Jewish World Review June 13, 2006 / 17 Sivan, 5766

Paul Greenberg

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Say no to a language war | "You taught me language, and my profit on't/Is I know how to curse." — Caliban in "The Tempest"

Language is us. It not only reflects our thought but shapes it. It can liberate or enslave. It can prove a blessing or a curse. It can be our wings or our straitjacket. It can unite or divide. The U.S. Senate has just used it to divide us.

In the course of passing a slew of proposals in a brave attempt to bridge the growing divide over immigration in this country, the senators passed two provisions paying lip service to English that could prove the opening volley of a language war.

It figures. It's an almost arithmetical rule of democratic politics: For every statesmanlike compromise the politicians achieve, We the People get two superfluous little stupidities.

When it's used as a weapon, language can prove as tricky as a boomerang. Instead of settling disputes, it may only aggravate them. Why? Because language is so personal. Insult my language, insult me. What is the purpose of these two provisions except to provoke those who speak some language other than English?

Superficially, these two language provisions adopted by the Senate would seem innocuous enough. The first declares that English is the "national language" of the United States. The second calls English the "common, unifying language of the United States." Gosh, let's hope so.

Neither declaration, it is made clear in the small type, would negate the use of other languages in government work — like translations of tax guides, executive orders and legal regulations.

These mentions of language in the Senate's omnibus immigration bill would have little or no practical effect. They're only symbolic. But there's nothing "only" about symbols. Men live by symbols, and declarations like these, even if they declare the obvious, amount to the kind of provocation the country can do without just now. Or ever.

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If English really is our common, unifying language — and it is — why the need to officially declare it so? The message sent by this vote of confidence in the English language is how little confidence the U.S. Senate really has in English to compete on its own without political interference.

Such legislation leaves the impression that English needs help. It doesn't. At least not help like this, which is purely rhetorical. "I'm from the government, and I'm here to help you." More ominous words have seldom been spoken.

English has become the international lingua franca of our time not by declarations and decrees, mandates and prohibitions, but because of its own innate and acquired qualities — the wealth and range of its vocabulary, its utility in business and diplomacy, its flexibility and variety, and its ability to absorb new concepts.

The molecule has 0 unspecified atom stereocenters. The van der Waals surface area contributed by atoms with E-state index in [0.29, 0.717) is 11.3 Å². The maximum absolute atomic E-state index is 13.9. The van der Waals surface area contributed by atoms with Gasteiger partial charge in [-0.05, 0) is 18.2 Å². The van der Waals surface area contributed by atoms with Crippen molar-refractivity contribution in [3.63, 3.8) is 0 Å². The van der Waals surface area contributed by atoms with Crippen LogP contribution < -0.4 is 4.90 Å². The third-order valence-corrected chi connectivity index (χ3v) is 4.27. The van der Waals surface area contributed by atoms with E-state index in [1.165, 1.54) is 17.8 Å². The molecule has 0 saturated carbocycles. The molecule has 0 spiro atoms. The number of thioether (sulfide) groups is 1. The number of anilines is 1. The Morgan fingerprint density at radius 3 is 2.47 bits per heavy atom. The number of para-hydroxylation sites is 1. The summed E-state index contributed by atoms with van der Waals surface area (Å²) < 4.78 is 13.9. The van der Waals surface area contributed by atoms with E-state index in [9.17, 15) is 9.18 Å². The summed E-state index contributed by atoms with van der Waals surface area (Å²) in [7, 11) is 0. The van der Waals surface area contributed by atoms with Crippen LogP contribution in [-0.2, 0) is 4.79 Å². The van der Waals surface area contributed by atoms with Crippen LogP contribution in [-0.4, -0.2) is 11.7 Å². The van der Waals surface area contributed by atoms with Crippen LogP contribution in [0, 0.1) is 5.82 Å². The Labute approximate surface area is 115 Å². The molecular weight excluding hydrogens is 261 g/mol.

English has a saving lack of boundaries, and is able to assimilate foreign phrases and concepts with ease, even enthusiasm. It has no Academie francaise to restrict its vocabulary and usefulness. Is there anything sillier than the futile fight of the French to keep Anglicisms like Le Weekend out of their very official, not to say stuffy, language?

Just let English compete without interference in language's free market, and it won't need government's seal of approval to supplant its rivals. It'll rise and cover the earth like a universal flood. It's already doing just that.

The best thing our politicians can do for the English language just now is leave it the heck alone.

In every survey taken in this country, immigrants indicate a strong desire to learn English and an even stronger one to have their children speak it. Which their children do. And their grandchildren will speak it even more fluently. Which figures. English — or American, to be more precise — is not just the national language but a passport to upward mobility.

Canada's language war should have provided an example to beware. Rather than leave language to the essentially private spheres of culture and trade, the Canadians made it a subject of detailed regulations, social movements and political referenda. The result was general confusion and mutual antipathy. A national language ought to unite, not divide.

Thankfully, the language war that divided our neighbors north of the border has cooled in recent years, but it should never have begun. Note to Congress: The best way to win a language war is not to start one.

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JWR contributor Paul Greenberg, editorial page editor of the Arkansas Democrat-Gazette, has won the Pulitzer Prize for editorial writing. Send your comments by clicking here.

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